Species Chloridea virescens - Tobacco Budworm Moth - Hodges#11071
Secret Weapons : Defenses of Insects, Spiders, Scorpions, and Other Many-Legged CreaturesBy Thomas Eisner, Maria Eisner, Melody Siegler
Belknap Press, 2005
A very nice introduction to Thomas Eisner's work on chemical ecology of arthropods. If you haven't read any of his work, you are in for a treat and an inspiration.
It is full of great facts and references that would be great for fleshing out guide pages.
Identification Guide to the Mosquitos of ConnecticutBy Theodore G. Andreadis, Michael C. Thomas, John J. Shepard
The Connecticut Agricultural Experiment Station, 2005
A summary of Darsie and Ward and Carpenter and LaCasse for the mosquitos of Connecticut which is almost the same for all of New England.
Invertebrates Of Central Texas WetlandsBy Stephen Welton Taber, Scott B. Fleenor
Texas Tech University Press, 2005
Companion book to Insects of the Texas Lost Pines (1)
. Has some color photographs, apparently, though I have not seen the book.
Host Plants of Leaf Beetle Species Occuring in the United States and CanadaBy Clark et al.
Coleopterists Society, Special Publication no. 2, 476 pp., 2004
The leaf beetles are among the most conspicuous beetles on plants. They are perhaps best known for their phytophagous habit, a trait that has assured for them an enduring place of importance. Many species are quite host-specific, feeding only on a single plant species or on several closely related plants. However, others are generalists that feed on a wide variety of plants.
This host list is a cross-indexed catalog to the known plant associations for the leaf beetles (Megalopodidae, Orsodacnidae, Chrysomelidae excluding Bruchinae) of America north of Mexico and of Hawaii. Plant association records from the literature are summarized for 1,341 leaf beetle species occurring in the region. Under each beetle species, associations are briefly recounted, typically listing the plants as they were originally cited, sometimes as common names and sometimes as antiquated scientific names. The modern scientific names are given as well.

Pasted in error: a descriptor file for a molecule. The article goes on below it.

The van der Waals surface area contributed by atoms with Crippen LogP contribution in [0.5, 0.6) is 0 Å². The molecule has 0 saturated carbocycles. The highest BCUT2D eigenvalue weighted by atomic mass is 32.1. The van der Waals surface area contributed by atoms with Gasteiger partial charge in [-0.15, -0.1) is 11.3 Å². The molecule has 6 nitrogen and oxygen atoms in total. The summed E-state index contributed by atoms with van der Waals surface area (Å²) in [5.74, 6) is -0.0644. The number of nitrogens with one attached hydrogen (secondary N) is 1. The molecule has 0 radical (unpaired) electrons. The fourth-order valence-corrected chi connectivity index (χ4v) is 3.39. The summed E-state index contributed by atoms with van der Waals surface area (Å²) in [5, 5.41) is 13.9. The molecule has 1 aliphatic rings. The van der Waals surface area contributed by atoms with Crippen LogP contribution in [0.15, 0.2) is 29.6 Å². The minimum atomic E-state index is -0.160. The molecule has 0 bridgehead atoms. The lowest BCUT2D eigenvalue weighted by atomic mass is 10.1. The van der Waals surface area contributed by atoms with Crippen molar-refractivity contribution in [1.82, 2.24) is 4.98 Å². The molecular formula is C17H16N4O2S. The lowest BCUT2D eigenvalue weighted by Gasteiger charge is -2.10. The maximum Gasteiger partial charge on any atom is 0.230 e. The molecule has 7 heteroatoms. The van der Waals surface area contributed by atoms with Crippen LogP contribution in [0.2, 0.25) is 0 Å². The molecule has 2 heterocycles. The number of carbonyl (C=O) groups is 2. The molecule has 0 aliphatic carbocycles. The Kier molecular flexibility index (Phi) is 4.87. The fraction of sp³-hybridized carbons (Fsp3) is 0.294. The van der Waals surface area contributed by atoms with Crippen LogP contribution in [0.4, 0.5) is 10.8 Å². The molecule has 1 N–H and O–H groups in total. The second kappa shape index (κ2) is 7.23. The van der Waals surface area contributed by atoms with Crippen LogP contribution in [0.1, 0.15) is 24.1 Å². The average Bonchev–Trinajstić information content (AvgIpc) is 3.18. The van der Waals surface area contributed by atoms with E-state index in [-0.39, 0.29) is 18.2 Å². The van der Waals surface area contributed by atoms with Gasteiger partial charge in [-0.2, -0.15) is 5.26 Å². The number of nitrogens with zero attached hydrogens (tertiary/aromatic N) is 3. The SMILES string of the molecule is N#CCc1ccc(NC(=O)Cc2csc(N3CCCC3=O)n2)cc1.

WHAT GOOD ARE BUGS? INSECTS IN THE WEB OF LIFEBy Gilbert Waldbauer
Harvard Unviversity Press, 2003
This book is aimed at the general public and as such the text is very lightly sprinkled with scientific names. Should you wish to investigate something further, then the carefully selected reading list for each chapter becomes very useful. I've already used it with great advantage.
In it I found something profoundly true and worth bearing in mind when you next spot a bug:
"For every insect we see, there are tens of thousands that we do not see, because they are small or hidden beneath the soil, within a plant or an animal, under a rock, or in some other "crack or crevice" of the environment."
Exploring The Nature Around YouBy Greg Dodge
Brownbag/Catbird Productions, 2005
An interesting and entertaining medley of natural history videography with informative, but non-technical narration. There are five features of about ten minutes each on this DVD. Of most interest for BugGuide is Bees and Wasps. This has excellent footage of several common eastern hymenoptera. The sped-up sequence of nest construction by a Eumenes is particularly neat. Also notable are beautiful sequences of a nesting Great Golden Digger Wasp and of an Isodontia, nesting in an old garden hose!
Other features have substantial arthropod footage: River Walk, Field Trip: Meadows, Fields, and Pastures, and What's going on in YOUR backyard?.